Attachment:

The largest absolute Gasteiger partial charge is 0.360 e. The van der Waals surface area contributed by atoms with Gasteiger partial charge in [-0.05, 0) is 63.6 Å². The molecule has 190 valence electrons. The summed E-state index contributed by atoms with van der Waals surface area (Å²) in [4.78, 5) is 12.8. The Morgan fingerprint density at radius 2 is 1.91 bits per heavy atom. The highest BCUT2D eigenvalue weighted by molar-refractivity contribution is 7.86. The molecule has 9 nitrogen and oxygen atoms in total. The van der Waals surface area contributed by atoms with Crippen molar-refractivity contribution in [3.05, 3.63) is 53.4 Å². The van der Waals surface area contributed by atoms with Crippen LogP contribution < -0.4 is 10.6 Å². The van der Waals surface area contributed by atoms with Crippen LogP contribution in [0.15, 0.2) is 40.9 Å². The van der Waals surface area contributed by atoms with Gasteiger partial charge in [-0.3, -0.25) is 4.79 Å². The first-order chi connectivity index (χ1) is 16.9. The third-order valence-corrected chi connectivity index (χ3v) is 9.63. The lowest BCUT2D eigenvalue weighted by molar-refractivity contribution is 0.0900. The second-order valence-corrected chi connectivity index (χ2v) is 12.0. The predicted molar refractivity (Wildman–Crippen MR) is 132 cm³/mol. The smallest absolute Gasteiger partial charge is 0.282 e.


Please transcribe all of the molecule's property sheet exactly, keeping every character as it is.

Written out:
The largest absolute Gasteiger partial charge is 0.360 e. The van der Waals surface area contributed by atoms with Gasteiger partial charge in [-0.05, 0) is 63.6 Å². The molecule has 190 valence electrons. The summed E-state index contributed by atoms with van der Waals surface area (Å²) in [4.78, 5) is 12.8. The Morgan fingerprint density at radius 2 is 1.91 bits per heavy atom. The highest BCUT2D eigenvalue weighted by molar-refractivity contribution is 7.86. The molecule has 9 nitrogen and oxygen atoms in total. The van der Waals surface area contributed by atoms with Crippen molar-refractivity contribution in [3.05, 3.63) is 53.4 Å². The van der Waals surface area contributed by atoms with Crippen LogP contribution < -0.4 is 10.6 Å². The van der Waals surface area contributed by atoms with Crippen LogP contribution in [0.15, 0.2) is 40.9 Å². The van der Waals surface area contributed by atoms with Gasteiger partial charge in [-0.3, -0.25) is 4.79 Å². The first-order chi connectivity index (χ1) is 16.9. The third-order valence-corrected chi connectivity index (χ3v) is 9.63. The lowest BCUT2D eigenvalue weighted by molar-refractivity contribution is 0.0900. The second-order valence-corrected chi connectivity index (χ2v) is 12.0. The predicted molar refractivity (Wildman–Crippen MR) is 132 cm³/mol. The smallest absolute Gasteiger partial charge is 0.282 e.